This research report updates the analysis of journalists’ diversity characteristics from 2018 to 2021. It is based on 2020 Labour Force Survey (LFS) data. It can be read in conjunction with the NCTJ’s Diversity in Journalism report, published in November 2017, and Journalists at Work, published in October 2018.
This research project shows growing confidence within journalism.
The latest Journalists at Work report reveals that the number of journalists working in the UK has risen substantially from 65,000 in 2012 up to 73,000 in 2018, contrary to the perception that journalism is an occupation in decline.
The report suggests that while fewer journalists are working in traditional sectors such as newspapers and magazines, journalism has become much more varied, with more journalists turning to broadcasting and digital platforms.
Despite the changing nature of journalism, the number of journalists holding a journalism qualification has also increased, proving that journalism qualifications are more valued than ever.
The report also highlights the lack of diversity in the industry, revealing that 90 per cent of journalists are white, despite the concentration of journalism in ethnically diverse areas such as London and metropolitan areas in the UK.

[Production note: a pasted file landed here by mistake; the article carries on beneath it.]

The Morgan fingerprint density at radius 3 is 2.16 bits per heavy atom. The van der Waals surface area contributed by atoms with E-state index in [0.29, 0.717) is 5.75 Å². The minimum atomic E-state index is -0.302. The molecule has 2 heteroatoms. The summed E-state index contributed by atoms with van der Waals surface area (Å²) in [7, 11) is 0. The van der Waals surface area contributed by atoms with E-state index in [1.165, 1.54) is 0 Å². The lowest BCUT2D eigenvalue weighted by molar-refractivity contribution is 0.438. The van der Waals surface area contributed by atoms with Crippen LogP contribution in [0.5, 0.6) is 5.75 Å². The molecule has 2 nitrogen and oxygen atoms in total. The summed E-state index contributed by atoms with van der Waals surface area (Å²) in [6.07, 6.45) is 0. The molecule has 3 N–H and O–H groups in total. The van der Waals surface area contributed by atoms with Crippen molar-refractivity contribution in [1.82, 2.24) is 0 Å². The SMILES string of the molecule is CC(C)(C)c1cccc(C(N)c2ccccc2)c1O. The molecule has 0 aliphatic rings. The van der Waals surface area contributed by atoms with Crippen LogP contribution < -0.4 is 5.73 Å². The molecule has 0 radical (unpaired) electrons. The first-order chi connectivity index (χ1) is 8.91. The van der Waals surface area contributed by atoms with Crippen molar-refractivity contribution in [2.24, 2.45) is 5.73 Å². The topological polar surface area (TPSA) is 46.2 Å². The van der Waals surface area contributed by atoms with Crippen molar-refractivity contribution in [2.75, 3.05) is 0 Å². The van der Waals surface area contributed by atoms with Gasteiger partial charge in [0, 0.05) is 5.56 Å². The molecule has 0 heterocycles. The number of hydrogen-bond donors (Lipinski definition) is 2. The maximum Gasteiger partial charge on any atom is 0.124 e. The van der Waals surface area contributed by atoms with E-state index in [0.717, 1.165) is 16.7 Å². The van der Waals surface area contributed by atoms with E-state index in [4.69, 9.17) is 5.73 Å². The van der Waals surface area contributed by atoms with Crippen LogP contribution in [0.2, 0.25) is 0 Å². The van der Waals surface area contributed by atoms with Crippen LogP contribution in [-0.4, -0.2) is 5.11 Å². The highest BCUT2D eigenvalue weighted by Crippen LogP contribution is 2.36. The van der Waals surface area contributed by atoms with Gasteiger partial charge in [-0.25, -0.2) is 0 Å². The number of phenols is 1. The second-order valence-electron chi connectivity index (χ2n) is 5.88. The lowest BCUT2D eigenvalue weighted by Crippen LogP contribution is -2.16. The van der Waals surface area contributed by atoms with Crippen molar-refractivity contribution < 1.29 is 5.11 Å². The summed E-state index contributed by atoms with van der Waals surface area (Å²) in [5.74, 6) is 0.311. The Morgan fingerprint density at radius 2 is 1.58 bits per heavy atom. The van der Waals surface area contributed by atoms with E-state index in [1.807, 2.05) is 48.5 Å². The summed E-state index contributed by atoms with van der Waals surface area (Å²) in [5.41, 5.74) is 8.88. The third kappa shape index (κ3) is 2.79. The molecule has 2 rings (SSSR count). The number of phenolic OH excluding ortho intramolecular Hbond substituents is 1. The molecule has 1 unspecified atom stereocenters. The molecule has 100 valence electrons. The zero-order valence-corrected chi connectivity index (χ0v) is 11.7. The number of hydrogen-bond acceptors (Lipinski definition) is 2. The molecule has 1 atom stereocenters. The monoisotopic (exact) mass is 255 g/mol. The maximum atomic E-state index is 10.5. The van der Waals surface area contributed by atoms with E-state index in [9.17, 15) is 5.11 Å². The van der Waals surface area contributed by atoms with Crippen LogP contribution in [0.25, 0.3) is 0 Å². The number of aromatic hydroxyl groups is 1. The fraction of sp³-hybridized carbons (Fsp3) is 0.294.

It also remains a concern that social class affects the likelihood of entering the profession, with 72 per cent of journalists coming from a background where their parents worked in a higher-level occupation, compared with 41 per cent of the overall workforce.
Although journalists are now more positive about journalism being an open and receptive profession, diversity remains a big issue.
We are therefore increasing our commitment and allocating more resources to tackling the problem.
We’re working with leading employers to forge a new strategy for equality, diversity and inclusion which also features ambitions to scale up the Journalism Diversity Fund and to attract and train more journalists in our local communities.
– Joanne Butcher, chief executive, NCTJ
It is so important that journalists reflect the communities they serve, and we are committed to leading radical change in the industry to improve the diversity of newsrooms.